Are you still helping your kids finish up Halloween candy?
Enjoy it now. You might be paying higher taxes on next year's October treats.
A new study by a Washington, D.C., tax research group says more states are hiking tax rates on products such as candy and soda, ostensibly to fight obesity. And such fat taxes aren't limited to the United States, note two European lawyers who've written a paper examining the genesis, rationale and legal implications of national fat taxes.
The Tax Foundation's report Overreaching on Obesity: Governments Consider New Taxes on Soda and Candy says the U.S. trend to tax sugar-sweetened edibles and beverages is unlikely to have an impact on obesity rates and health outcomes.
What it will do, say Tax Foundation researchers, is create a complex and confusing classification system to divide the "good" food and drink products from the allegedly "bad" ones.
Each state has a different definition of which products fall under the category of candy for the purposes of taxation, notes the Washington, D.C., nonprofit, and these variations create complexity problems and make enforcement of and compliance with special food taxes difficult.
Other key Tax Foundation candy tax findings include:
- Seventeen states tax candy at a higher rate than other groceries, and four states collect an excise tax on soda.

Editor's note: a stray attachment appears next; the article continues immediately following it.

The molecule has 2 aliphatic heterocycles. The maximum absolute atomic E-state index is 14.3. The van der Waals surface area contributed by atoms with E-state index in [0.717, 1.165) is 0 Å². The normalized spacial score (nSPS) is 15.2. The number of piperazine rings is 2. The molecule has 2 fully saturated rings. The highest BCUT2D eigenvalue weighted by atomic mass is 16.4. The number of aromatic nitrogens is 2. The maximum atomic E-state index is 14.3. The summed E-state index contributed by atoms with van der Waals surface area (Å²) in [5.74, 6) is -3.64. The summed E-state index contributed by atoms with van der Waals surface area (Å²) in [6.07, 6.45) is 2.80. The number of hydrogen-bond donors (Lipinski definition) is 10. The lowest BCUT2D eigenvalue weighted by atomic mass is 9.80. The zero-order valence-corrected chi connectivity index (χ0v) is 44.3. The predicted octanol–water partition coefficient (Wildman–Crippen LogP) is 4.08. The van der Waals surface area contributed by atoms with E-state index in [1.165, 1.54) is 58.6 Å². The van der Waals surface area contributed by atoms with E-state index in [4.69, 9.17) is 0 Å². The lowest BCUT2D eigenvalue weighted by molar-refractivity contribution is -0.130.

- In 2011, 14 states proposed new soda taxes (in some cases, raising product prices by as much as 264 percent). Two states proposed new candy taxes.
- Soda and candy taxes do not necessarily decrease caloric intake. One recent study finds that when adolescents switch away from soda due to price increases, the drop in calories is offset by an increase in calories consumed in other food and drink.
- Excise taxes on candy and soda fall on all individuals who consume the products, even those who do so moderately.
Global weight, food tax concerns: Meanwhile, in Europe where a recent move by Denmark to tax foods containing saturated fat got a lot of global attention, a pair of lawyers has focused on the legality of product-specific taxes under European Union and World Trade Organization law.
Alberto Alemanno, an associate professor of law at HEC Paris, and José Ignacio Carreño García, a member of the trade team at Fratini Vergano, Brussels, also explore in Fat Taxes in the European Union: Between Fiscal Austerity and the Fight Against Obesity whether the EU might validly consider adopting an EU-wide fat tax.
Both reports offer a lot of food for tax thought.
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